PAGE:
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Case Reports in Pathology
Volume 2016 (2016), Article ID 4075162, 2 pages
Case Report

A Rare Case of Ovarian Filariasis in Abidjan

1Anatomic and Cytological Pathology Department, Cocody Teaching Hospital, BP 368 Abidjan 08, Côte d'Ivoire
2Parasitology and Mycology Department, Cocody Teaching Hospital, Côte d'Ivoire
3Anatomic and Cytological Pathology Department, Bouake Teaching Hospital, Côte d'Ivoire
4Obstetrics and Gynecology Department, Yopougon Teaching Hospital, Côte d'Ivoire

Received 19 February 2016; Accepted 18 April 2016

Academic Editor: Piero Tosi

Copyright © 2016 Doukouré Brahima et al. This is an open access article distributed under the Creative Commons Attribution License, which permits unrestricted use, distribution, and reproduction in any medium, provided the original work is properly cited.


Ovarian filariasis is an exceptional disease and displays a major diagnostic problem even in endemic areas. We reported the case of a 19-year-old patient who had ovarian cyst which was revealed by chronic pelvic pain. The histological examination of oophorectomy specimen led to the Wuchereria bancrofti filariasis of the ovary. The anatomopathologic examination is required for the diagnosis of this disease.

1. Introduction

Lymphatic filariasis is a parasitic major endemic disease due to round worms of the genera Wuchereria and Brugia. It roughly affected 120 million people in 73 tropical countries and represents the second leading cause of permanent disability worldwide according to the WHO [1]. In addition to the usual locations, it can be found at other organs. Pelvic or ovarian sites remain rare despite described cases in the literature [2, 3]. We report a case of ovarian localization of filariasis in a 19-year-old patient based on the literature review.

2. Observation

GD was 19 years old and nulliparous without any particular medical background. She presented with intermittent pelvic pain from more than 6 months. The history did not reveal any risk factor nor entry point. Clinical examination found an abdominal pain syndrome in the left iliac fossa. There was no hepatosplenomegaly and no alteration of general state.

The blood count showed a slight increase of eosinophilia, and the pelvic ultrasound has pinpointed a heterogeneous image characterizing an organic ovarian cyst.

The patient underwent cystectomy. Intraoperatively, a ruptured mixed ovarian cyst was observed. The sample was fixed in 10% formalin and sent to the Anatomic Pathology Laboratory for histological analysis.

Macroscopically, the ovary weighed 74 g, measured 10 cm 07 cm 05 cm with a regular smooth surface, and had both semisolid and semicystic consistency. The section of ovary showed a 3 cm cyst containing gelatinous substance without vegetation and a fleshy and a whitish area associated with haemorrhage.

At microscopical level, we found an infiltrate of polymorphonuclear leukocytes along with the presence of cuticle of adult worms containing microfilaria (Figure 1) suggesting the diagnosis of ovarian filariasis which was confirmed by direct parasitological examination (ovarian Wuchereria bancrofti filariasis).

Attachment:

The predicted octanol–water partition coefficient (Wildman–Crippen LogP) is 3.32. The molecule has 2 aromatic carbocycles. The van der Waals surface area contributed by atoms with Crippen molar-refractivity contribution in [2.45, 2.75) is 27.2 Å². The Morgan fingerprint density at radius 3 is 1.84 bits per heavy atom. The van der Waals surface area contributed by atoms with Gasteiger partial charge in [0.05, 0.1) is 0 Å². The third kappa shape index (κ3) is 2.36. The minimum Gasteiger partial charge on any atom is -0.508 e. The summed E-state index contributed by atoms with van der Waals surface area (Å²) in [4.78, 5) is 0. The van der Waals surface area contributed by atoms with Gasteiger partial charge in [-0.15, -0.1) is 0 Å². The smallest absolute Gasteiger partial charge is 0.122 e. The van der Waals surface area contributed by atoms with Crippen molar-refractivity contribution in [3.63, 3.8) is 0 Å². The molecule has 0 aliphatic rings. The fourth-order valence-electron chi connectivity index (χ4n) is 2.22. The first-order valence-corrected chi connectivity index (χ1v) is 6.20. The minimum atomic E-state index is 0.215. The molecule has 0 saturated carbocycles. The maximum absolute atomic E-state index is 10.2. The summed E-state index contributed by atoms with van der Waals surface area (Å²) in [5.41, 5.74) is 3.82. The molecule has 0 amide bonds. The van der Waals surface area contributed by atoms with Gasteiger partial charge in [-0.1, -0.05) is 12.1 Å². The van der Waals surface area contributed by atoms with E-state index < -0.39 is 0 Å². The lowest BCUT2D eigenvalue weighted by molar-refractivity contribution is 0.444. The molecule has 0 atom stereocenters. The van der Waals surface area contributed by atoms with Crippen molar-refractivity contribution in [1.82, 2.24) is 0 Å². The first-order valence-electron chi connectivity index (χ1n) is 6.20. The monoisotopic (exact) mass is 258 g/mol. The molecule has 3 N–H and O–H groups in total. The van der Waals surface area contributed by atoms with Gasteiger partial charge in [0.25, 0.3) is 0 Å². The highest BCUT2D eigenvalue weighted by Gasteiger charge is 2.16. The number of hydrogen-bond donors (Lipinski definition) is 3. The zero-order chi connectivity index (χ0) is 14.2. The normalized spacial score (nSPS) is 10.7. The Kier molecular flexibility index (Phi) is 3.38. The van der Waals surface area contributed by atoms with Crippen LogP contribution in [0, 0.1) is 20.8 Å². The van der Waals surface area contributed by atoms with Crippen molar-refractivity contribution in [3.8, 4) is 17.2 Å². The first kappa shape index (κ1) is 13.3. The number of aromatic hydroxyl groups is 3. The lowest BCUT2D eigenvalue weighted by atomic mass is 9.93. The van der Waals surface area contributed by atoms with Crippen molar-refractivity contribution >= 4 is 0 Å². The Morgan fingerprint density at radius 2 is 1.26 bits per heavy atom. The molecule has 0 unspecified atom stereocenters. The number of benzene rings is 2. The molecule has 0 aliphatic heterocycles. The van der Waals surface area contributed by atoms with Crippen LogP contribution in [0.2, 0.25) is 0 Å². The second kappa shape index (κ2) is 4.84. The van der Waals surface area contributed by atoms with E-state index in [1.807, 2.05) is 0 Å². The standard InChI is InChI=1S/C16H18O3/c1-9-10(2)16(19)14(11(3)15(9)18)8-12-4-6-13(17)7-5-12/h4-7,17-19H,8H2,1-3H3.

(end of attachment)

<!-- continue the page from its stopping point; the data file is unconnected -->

Figure 1: HE 100: cuticle segments of adult worms containing microfilariae on a necrotico inflammatory and background.

The postoperative follow-up care is simple, and therefore, the patient is healthy.

3. Discussion

Lymphatic filariasis caused by Wuchereria bancrofti affects millions of people in tropical countries. This disease considerably causes severe disability and has significant socioeconomic implications.

Wuchereria bancrofti, an infectious agent of lymphatic filariasis in 95% of cases, is recognized as the second most disabling disease after malaria among the diseases transmitted by mosquitoes [1]. There are two forms of contamination which could be primary or secondary. The secondary form is the most common because of the presence of adult worms in the lymph system resulting in its obstruction [4, 5], while the primary form is rare. The primary form seems to be exceptional since after inoculation, the microfilariae have a centrifugal progression from the root to the tip of the members. Wuchereria bancrofti, pacifica, and Brugia malayi affected the lower limb, the upper limb, and the leg along with the ankle and the popliteal fossa, respectively [6]. Our observation seems to be a primitive localization of Wuchereria bancrofti, since we did not find any other site. Moreover, men are more affected than women. The ovarian localization of lymphatic filariasis is rare and only a few cases have been reported in the literature [25].

Additionally, the diagnosis of ovarian filariasis is rarely made in preoperative condition because clinical symptomatology simulates that of a functional cyst, and thus, the histologic examination is significant for the validation the ovarian filariasis diagnosis. Surgery and medical therapy primarily helps to avoid recurrences [1, 5]. In our case of study, the patient underwent an ovariectomy followed by cures of albendazole and ivermectin. The prognosis of this disease is usually favorable.

4. Conclusion

Ovarian filariasis is an exceptional disease even in endemic areas. Only the histopathological analysis of sampled tissues helps diagnose this disease. Postoperative surveillance should be systematic; however, prevention remains as the best treatment strategy plan for filariasis.

Competing Interests

The authors have no competing interests to declare.


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